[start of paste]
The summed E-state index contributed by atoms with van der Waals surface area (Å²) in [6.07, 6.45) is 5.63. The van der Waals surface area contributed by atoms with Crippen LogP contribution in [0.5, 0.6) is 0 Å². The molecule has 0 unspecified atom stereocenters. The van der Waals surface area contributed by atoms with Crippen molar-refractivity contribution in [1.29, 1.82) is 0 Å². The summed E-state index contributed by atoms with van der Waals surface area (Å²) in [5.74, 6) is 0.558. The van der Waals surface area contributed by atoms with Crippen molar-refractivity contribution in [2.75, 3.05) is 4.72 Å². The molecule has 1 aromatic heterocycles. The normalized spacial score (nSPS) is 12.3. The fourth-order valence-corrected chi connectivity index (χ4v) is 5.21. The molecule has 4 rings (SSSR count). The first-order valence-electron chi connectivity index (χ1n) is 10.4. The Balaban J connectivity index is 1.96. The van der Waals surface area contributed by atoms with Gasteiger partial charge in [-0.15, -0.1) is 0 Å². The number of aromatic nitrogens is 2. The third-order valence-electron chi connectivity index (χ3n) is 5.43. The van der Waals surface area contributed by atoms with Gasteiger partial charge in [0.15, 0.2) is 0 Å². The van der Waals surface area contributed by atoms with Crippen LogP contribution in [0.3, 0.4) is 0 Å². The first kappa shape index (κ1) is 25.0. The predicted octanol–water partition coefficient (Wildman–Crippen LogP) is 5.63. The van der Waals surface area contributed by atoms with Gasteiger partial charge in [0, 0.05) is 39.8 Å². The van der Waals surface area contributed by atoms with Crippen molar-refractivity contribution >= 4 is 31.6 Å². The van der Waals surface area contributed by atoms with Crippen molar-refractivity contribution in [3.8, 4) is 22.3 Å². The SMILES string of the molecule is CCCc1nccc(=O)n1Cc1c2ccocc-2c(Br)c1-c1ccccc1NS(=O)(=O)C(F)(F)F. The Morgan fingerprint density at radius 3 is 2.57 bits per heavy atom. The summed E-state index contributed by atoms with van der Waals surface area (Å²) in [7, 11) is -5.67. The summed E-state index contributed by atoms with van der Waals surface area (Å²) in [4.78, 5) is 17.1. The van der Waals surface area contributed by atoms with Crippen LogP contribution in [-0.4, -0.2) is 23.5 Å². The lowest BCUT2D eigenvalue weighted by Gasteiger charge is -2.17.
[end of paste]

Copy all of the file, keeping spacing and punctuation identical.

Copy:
The summed E-state index contributed by atoms with van der Waals surface area (Å²) in [6.07, 6.45) is 5.63. The van der Waals surface area contributed by atoms with Crippen LogP contribution in [0.5, 0.6) is 0 Å². The molecule has 0 unspecified atom stereocenters. The van der Waals surface area contributed by atoms with Crippen molar-refractivity contribution in [1.29, 1.82) is 0 Å². The summed E-state index contributed by atoms with van der Waals surface area (Å²) in [5.74, 6) is 0.558. The van der Waals surface area contributed by atoms with Crippen molar-refractivity contribution in [2.75, 3.05) is 4.72 Å². The molecule has 1 aromatic heterocycles. The normalized spacial score (nSPS) is 12.3. The fourth-order valence-corrected chi connectivity index (χ4v) is 5.21. The molecule has 4 rings (SSSR count). The first-order valence-electron chi connectivity index (χ1n) is 10.4. The Balaban J connectivity index is 1.96. The van der Waals surface area contributed by atoms with Gasteiger partial charge in [-0.15, -0.1) is 0 Å². The number of aromatic nitrogens is 2. The third-order valence-electron chi connectivity index (χ3n) is 5.43. The van der Waals surface area contributed by atoms with Gasteiger partial charge in [0.15, 0.2) is 0 Å². The van der Waals surface area contributed by atoms with Crippen LogP contribution in [0.3, 0.4) is 0 Å². The first kappa shape index (κ1) is 25.0. The predicted octanol–water partition coefficient (Wildman–Crippen LogP) is 5.63. The van der Waals surface area contributed by atoms with Gasteiger partial charge in [0, 0.05) is 39.8 Å². The van der Waals surface area contributed by atoms with Crippen molar-refractivity contribution >= 4 is 31.6 Å². The van der Waals surface area contributed by atoms with Crippen molar-refractivity contribution in [3.8, 4) is 22.3 Å². The SMILES string of the molecule is CCCc1nccc(=O)n1Cc1c2ccocc-2c(Br)c1-c1ccccc1NS(=O)(=O)C(F)(F)F. The Morgan fingerprint density at radius 3 is 2.57 bits per heavy atom. The summed E-state index contributed by atoms with van der Waals surface area (Å²) in [7, 11) is -5.67. The summed E-state index contributed by atoms with van der Waals surface area (Å²) in [4.78, 5) is 17.1. The van der Waals surface area contributed by atoms with Crippen LogP contribution in [-0.4, -0.2) is 23.5 Å². The lowest BCUT2D eigenvalue weighted by Gasteiger charge is -2.17.